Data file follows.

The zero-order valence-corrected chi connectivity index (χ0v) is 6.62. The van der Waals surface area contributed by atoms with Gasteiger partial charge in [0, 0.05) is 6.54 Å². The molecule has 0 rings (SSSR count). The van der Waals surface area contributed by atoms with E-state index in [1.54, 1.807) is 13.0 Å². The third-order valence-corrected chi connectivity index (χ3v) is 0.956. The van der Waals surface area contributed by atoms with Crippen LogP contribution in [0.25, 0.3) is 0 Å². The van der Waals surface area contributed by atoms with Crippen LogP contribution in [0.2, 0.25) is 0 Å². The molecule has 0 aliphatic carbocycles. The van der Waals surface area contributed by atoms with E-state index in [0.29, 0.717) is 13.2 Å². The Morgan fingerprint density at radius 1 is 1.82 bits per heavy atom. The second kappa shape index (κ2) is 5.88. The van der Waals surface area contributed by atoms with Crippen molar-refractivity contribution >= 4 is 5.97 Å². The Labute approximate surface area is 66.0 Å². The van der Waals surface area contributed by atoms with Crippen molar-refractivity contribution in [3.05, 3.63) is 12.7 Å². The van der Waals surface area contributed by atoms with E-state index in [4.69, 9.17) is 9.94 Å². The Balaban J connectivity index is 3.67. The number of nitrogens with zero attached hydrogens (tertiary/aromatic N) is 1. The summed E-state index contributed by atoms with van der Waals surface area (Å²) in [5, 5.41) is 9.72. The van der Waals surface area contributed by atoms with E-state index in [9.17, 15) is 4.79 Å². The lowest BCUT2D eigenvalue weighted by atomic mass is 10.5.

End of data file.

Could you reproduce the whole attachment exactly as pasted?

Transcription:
The zero-order valence-corrected chi connectivity index (χ0v) is 6.62. The van der Waals surface area contributed by atoms with Gasteiger partial charge in [0, 0.05) is 6.54 Å². The molecule has 0 rings (SSSR count). The van der Waals surface area contributed by atoms with E-state index in [1.54, 1.807) is 13.0 Å². The third-order valence-corrected chi connectivity index (χ3v) is 0.956. The van der Waals surface area contributed by atoms with Crippen LogP contribution in [0.25, 0.3) is 0 Å². The van der Waals surface area contributed by atoms with Crippen LogP contribution in [0.2, 0.25) is 0 Å². The molecule has 0 aliphatic carbocycles. The van der Waals surface area contributed by atoms with E-state index in [0.29, 0.717) is 13.2 Å². The Morgan fingerprint density at radius 1 is 1.82 bits per heavy atom. The second kappa shape index (κ2) is 5.88. The van der Waals surface area contributed by atoms with Crippen molar-refractivity contribution >= 4 is 5.97 Å². The Labute approximate surface area is 66.0 Å². The van der Waals surface area contributed by atoms with Crippen molar-refractivity contribution in [3.05, 3.63) is 12.7 Å². The van der Waals surface area contributed by atoms with E-state index in [4.69, 9.17) is 9.94 Å². The Balaban J connectivity index is 3.67. The number of nitrogens with zero attached hydrogens (tertiary/aromatic N) is 1. The summed E-state index contributed by atoms with van der Waals surface area (Å²) in [5, 5.41) is 9.72. The van der Waals surface area contributed by atoms with E-state index in [9.17, 15) is 4.79 Å². The lowest BCUT2D eigenvalue weighted by atomic mass is 10.5.